Breathe, William Kentridge's new animated dance in Alba

From Sept. 21 to Dec. 8, 2020, the Church of San Domenico in Alba will host William Kentridge's exhibition Breathe.

The Church of San Domenico in Alba will host the exhibition William Kentridge, Breathe, curated by Carolyn Christov-Bakargiev in collaboration with Giulia Colletti, Assistant Curator, from September 21 to December 8, 2020.

The exhibition is part of the project to promote in the Cuneo area the knowledge of artistic works presented by the Castello di Rivoli Museo d’Arte Contemporanea, to offer the public an opportunity to admire works such as Breathe (Respira, 2008) and Shadow Procession (La processione delle ombre, 1999) by William Kentridge (Johannesburg, 1955), among the most significant international artists. It is also the beginning of the biennial exhibition project Expressions, which aims to investigate expressionist forms of art and its aesthetic fractures.

The exhibition is a swirling synesthetic dance, where light and sound, shadow and silence intertwine. The video works aggregate and disintegrate into molecular structures, in an impulse to destroy themselves and then re-materialize.

Along the nave and the area leading to the apse of the church, visitors encounter the work Shadow Procession, a counter-altar to Plato’s cave myth and a manifesto against the subjugation of knowledge and human oppression. Like a chamber concert, Shadow Procession is divided into three movements. As soon as light appears on the screen, shadows of some miners carrying shovels, alluding to South Africa and its mines, and of readers with open books in their hands enter from left to right. Sounds at the beginning of the video announce the rhythm and flow of the procession of shadows: silhouettes constructed and animated by the artist in collaboration with the Handspring Puppet Company, similar to those in Greek and Turkish shadow theater. Over these shadows, others proceed cadenced by the sound of the accordion. Shadows of maimed men waving crutches and striding derelict, more miners and shadows of shadows. And again shadows overlapping fathers carrying their children, a wagon carrying a hanged man, microphones, figures carrying a destroyed city on their shoulders. The last person drags with him a black curtain, which turns out to be the curtain.

Contrasting themes are addressed in the film: greed and power pitted against the struggle for emancipation, against the backdrop of the pain and suffering ofdifferent subjects.

Halfway down the nave, the work Breathe installed in one of the aisles can be seen. No longer in a carousel, but in a breath of wind, alluding to the breathing suggested by the title, the artist shatters and recomposes black tissue paper images. Like confetti, these swirl around creating very specific subjects: a singer, a megaphone, a telephone, the close-up of a mouth. In both films, Kentridge uses torn and tattered paper puppets.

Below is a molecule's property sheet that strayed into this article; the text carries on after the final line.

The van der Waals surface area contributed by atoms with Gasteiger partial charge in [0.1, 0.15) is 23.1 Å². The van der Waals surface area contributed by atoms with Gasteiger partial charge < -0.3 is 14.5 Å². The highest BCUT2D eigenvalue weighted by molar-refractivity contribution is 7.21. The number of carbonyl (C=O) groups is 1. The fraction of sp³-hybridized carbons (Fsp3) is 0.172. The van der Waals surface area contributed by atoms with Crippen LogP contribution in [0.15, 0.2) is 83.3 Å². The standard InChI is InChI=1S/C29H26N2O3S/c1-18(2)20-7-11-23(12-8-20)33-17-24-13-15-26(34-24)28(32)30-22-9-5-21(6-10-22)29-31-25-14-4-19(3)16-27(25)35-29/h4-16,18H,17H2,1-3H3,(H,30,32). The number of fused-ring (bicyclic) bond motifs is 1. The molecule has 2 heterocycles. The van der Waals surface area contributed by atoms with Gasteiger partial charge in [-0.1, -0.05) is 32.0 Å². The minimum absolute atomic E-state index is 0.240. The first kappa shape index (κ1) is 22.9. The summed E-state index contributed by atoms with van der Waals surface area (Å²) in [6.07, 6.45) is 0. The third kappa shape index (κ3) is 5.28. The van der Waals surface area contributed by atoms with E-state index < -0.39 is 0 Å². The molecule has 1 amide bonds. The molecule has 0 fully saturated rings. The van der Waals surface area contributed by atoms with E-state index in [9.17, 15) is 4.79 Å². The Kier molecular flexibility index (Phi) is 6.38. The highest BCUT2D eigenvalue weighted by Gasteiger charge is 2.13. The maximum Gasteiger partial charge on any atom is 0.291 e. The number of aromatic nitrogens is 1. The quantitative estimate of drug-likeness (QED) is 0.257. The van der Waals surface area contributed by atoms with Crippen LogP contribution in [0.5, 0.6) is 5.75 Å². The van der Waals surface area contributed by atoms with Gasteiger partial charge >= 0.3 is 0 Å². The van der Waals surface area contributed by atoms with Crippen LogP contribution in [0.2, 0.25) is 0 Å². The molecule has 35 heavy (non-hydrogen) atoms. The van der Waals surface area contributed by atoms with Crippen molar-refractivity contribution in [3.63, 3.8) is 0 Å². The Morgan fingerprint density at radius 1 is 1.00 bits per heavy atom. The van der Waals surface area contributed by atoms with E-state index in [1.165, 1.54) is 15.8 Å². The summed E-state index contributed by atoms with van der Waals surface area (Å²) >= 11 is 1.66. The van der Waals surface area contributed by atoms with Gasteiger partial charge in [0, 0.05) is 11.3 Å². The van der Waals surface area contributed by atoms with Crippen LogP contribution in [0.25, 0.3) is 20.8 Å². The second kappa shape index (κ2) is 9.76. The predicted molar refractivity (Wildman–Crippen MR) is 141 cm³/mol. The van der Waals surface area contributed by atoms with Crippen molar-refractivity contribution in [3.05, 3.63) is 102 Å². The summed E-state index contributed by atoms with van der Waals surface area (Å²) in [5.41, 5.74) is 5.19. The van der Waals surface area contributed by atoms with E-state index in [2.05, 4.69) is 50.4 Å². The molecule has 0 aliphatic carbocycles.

His animated shorts, sculptures, installations, charcoal drawings on paper, based on the practice of erasure, and his work as a director and stage designer investigate the nature of memory and emotions, the ambiguity and complexity of the conflicts that surface in contemporary society in the age of globalization, and propose an unprecedented elegiac and at the same time dramatic vision of life, a source of perpetual change, process and transformation, always balanced between ethics, responsibility and poetry. The bloody tensions that characterized the apartheid years in South Africa and the contradictions that subsequently marked the complex journey of reconciliation are the context in which many of William Kentridge’s works were born.

“William Kentridge,” says Carolyn Christov-Bakargiev, director of the Castello di Rivoli Museum of Contemporary Art, “explores the way consciousness is formed through changing our conceptions of History and place. His is elegiac art about the possibilities of poetry in contemporary society and provides a satirical and mocking commentary on this same society, proposing a vision of life as a process of constant change rather than as a controlled world of facts. The universe of shadows he employs implies an indirect view of the world and suggests how it is better to make use of an oblique, off-center gaze than to seek absolute truth in every circumstance. The artist emphasizes that knowledge is a negotiation between experience and memory, as well as a mediation that passes through systems of communication and cultural conventions.”

Hours: Monday through Friday 3 to 6 p.m.; Saturday and Sunday 10 a.m. to noon and 3 to 6 p.m. Free admission.

Image: William Kentridge, Breathe (Breathe) (2008). Courtesy Castello di Rivoli Museum of Contemporary Art.

Breathe, William Kentridge's new animated dance in Alba
Breathe, William Kentridge's new animated dance in Alba

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